Rabu, 20 Januari 2010

Dr M indicates Petronas shouldn't be helmed by politician


Petroliam Nasional Bhd (Petronas) adviser Tun Dr Mahathir Mohamad has indirectly indicated that the top post at the national oil firm should not be given to a politician.

"Some of the top politicians (in the country) have been messing with the economy. Do you want them to make a mess of Petronas (too)?" he said.

The former prime minister was reponding to speculations that the contract of Petronas president and chief executive officer Tan Sri Mohd Hassan Marican would not be extended and that a politician would be hired as his replacement.

Dr Mahathir was speaking at a media conference after witnessing the signing of an exclusive lubricant deal between Petronas and Proton Holdings Bhd in Kuala Lumpur yesterday.

Also present was Hassan, who said his contract extension "should be directed at the government".

On the government's target to become a high income nation, Dr Mahathir said Malaysians must brace themselves for more expensive products and services once the status is attained.

"People must accept that they must pay more for whatever they want to buy. At the same time, they will be able to buy more things because their wages will be high."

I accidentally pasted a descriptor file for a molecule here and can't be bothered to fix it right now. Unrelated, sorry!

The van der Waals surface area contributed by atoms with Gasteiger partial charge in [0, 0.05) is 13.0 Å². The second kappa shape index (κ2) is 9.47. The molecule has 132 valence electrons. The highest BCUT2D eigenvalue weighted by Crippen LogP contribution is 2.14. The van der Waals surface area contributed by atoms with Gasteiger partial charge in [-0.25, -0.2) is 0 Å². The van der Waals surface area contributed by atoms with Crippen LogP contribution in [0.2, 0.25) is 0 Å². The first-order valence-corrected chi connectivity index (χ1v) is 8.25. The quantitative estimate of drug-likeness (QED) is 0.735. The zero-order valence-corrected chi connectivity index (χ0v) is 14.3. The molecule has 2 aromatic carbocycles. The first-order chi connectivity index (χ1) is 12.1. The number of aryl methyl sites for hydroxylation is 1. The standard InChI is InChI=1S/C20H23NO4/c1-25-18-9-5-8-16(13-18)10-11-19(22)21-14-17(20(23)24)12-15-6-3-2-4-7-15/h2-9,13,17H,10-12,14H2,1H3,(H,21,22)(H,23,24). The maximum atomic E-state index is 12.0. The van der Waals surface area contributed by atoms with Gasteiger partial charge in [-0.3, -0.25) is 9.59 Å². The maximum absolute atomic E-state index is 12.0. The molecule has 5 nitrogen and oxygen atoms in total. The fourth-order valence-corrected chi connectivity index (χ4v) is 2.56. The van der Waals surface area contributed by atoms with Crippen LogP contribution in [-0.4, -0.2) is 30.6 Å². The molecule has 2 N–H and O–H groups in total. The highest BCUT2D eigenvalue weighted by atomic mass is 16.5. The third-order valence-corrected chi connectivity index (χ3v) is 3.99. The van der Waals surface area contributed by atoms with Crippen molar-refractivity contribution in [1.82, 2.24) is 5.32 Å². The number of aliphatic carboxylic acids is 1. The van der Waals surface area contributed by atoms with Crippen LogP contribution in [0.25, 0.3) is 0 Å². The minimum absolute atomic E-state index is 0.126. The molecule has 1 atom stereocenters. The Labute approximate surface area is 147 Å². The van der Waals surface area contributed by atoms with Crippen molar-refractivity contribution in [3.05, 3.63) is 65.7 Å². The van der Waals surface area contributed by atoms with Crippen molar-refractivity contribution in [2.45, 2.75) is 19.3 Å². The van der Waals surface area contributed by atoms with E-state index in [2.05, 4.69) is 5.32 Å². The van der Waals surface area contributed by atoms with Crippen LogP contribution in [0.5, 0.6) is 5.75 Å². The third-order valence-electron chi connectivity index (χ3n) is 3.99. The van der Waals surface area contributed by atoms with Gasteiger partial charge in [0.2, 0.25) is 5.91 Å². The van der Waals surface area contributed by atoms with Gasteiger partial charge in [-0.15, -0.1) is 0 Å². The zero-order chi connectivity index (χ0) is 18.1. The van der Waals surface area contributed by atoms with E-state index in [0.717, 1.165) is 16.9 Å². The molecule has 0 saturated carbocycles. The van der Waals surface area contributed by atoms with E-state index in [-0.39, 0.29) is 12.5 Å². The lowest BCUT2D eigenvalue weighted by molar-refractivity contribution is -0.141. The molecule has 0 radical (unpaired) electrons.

He admitted that Malaysia is no longer a cheap country to operate in compared with China, Thailand and Vietnam. Hence, it has to add value to its various industries, including manufacturing.

Later, Hassan confirmed that Petronas has been invited by the government of Timor Leste to help develop its offshore gas resources but had not made a decision.

"There have been reports that the government of Timor Leste is inviting us to participate in the development of gas resources in the Timor Sea. Yes, we have been in discussions with them.

"We have been advising them on how the gas there should be developed. They have approached us to see whether we are interested to participate. We are studying it," said Hassan, who is also Petronas chairman.

Hassan's remarks follow reports that Dili had rejected a development proposal from a consortium led by Australian energy group Woodside Petroleum for the Sunrise gas field last week.

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